I had this dream at least once a month for 2 – 3 years until I forgot about it. Then, in my early years of university it came back. But what the dream did not realise was that in the intervening years, I had learned to control my dreams. I was not always successful, but I could often head off the worst parts of a nightmare. More often, I would wake myself up in the middle of the dream and lie awake, re-plotting it. Then I would sleep again, let the dream start from the beginning and attempt to influence its end. Sometimes I was successful, sometimes I was not.

The last night I dreamed the stairs-food-shot dream, I was carrying pizza. The first version, I was shot. Lying awake after that, I decided what I had to do: I would still be obedient – I had to descend the flight of stairs. But I could rebel in another way. At the bottom of the flight of stairs, I threw the tray at my tormentor and then turned around and ran back up those stairs, through the corridors of the house and out again, into sunshine.

When did I learn this trick? I had a lot of nightmares – this was my way of ensuring I got a decent night’s sleep. One of my nightmares was so vivid, and I was so disturbed, that my screams while I was sleeping brought my father into the room, shaking me violently awake. He took me upstairs with him that night, and made me sleep in the living room nearer to him and my mother.

A couple of years ago, I was surprised to learn that the frequency and intensity of my nightmares was unusual. Not long after that piece of knowledge embedded itself into my overly-receptive imagination, my nightmares seem to have disappeared. I do not have nightmares anymore. Isn’t that odd?

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4 Comments

  1. wow. you actually remember dreams. i just know i have them but very rarely does the content of the dream stay with me…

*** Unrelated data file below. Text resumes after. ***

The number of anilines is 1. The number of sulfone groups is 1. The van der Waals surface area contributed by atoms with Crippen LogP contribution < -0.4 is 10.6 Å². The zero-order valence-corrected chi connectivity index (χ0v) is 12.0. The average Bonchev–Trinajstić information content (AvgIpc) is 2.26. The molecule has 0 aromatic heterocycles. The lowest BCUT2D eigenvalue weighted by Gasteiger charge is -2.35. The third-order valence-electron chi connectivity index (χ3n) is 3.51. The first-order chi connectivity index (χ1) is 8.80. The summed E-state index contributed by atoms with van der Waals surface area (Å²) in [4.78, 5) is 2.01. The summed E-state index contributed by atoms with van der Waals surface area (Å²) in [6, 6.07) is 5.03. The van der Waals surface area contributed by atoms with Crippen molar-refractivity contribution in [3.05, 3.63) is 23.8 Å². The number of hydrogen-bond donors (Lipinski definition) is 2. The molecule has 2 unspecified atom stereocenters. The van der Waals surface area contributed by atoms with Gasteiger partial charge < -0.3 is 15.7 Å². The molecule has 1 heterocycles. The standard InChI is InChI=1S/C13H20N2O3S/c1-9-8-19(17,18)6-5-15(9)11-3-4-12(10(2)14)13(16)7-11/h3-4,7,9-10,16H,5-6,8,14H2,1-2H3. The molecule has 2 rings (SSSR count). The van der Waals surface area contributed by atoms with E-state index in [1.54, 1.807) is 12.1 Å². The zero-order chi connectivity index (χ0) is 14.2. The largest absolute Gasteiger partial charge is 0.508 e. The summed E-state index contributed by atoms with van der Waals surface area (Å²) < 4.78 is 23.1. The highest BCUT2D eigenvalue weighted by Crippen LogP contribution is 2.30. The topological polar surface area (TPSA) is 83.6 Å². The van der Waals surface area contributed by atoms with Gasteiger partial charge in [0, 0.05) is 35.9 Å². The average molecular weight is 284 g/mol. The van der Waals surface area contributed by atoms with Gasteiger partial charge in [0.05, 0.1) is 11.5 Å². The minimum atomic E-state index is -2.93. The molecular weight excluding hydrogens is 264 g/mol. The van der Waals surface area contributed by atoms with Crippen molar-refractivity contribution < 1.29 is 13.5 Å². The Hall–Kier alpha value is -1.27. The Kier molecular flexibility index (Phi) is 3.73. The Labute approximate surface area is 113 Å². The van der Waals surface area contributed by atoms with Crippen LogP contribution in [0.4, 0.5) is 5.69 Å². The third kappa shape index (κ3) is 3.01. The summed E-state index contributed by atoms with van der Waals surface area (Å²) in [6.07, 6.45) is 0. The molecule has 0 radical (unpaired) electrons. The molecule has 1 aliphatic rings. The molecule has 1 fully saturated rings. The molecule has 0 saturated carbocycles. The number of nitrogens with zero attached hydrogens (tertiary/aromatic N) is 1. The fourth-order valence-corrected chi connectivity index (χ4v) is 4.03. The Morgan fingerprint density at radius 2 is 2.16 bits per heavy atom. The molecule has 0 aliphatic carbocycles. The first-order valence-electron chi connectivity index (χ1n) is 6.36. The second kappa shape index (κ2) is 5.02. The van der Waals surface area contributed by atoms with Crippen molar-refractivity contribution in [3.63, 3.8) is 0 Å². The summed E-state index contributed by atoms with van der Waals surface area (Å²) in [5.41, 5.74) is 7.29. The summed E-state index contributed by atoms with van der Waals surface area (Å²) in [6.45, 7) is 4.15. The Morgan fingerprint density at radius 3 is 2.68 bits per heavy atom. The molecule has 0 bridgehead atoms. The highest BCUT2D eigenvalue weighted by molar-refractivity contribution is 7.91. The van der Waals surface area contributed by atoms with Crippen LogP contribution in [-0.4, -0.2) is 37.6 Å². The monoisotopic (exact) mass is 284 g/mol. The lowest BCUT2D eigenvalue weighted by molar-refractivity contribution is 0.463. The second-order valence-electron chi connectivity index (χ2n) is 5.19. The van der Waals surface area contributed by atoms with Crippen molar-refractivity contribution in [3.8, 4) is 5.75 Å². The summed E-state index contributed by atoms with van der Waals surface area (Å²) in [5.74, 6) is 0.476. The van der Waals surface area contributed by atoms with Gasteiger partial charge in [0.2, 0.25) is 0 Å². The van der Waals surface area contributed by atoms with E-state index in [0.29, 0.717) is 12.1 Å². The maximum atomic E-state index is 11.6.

hmmmm…at least your partner has a legit exscuse to NOT under stand your family….language barrier and all that….my boi and i, we are both viet but i am a southy (with abit of north lurking somewhere) whilst he is hue. and you know what that means. if i dont concentrate when i am over his house talking to his parents i loose the plot totally…and the times i have had to remind him when talking to my parents/gran to either slow down or shake the accent…

    just as bad….harhahrhhar

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  2. That is strange. Even the idea of recurring dreams are a rarity with me. I can’t control my dreams at all, when I can sleep that is. This insomnia is killin’ me.

    It’s interesting how you interpretted the dream. I was prone to nightmares as child but only have them occasionally now. Their underlying themes seem to be helplessness and lack of control, often manifested in dreams of being trapped.

    On the language, my SO mentioned on a few occasions how he dreamed in English and sometimes in Arabic. When I use to hear him speaking in Arabic, it did sound like gibberish, but eventually I was able to distiquish sounds and eventually words. Amazingly, I eventually learned enough (which I’ve now mostly forgotten) to carry on and follow conversations to some extent.

    Needless to say, I got very good at hand signals and very animated conversations.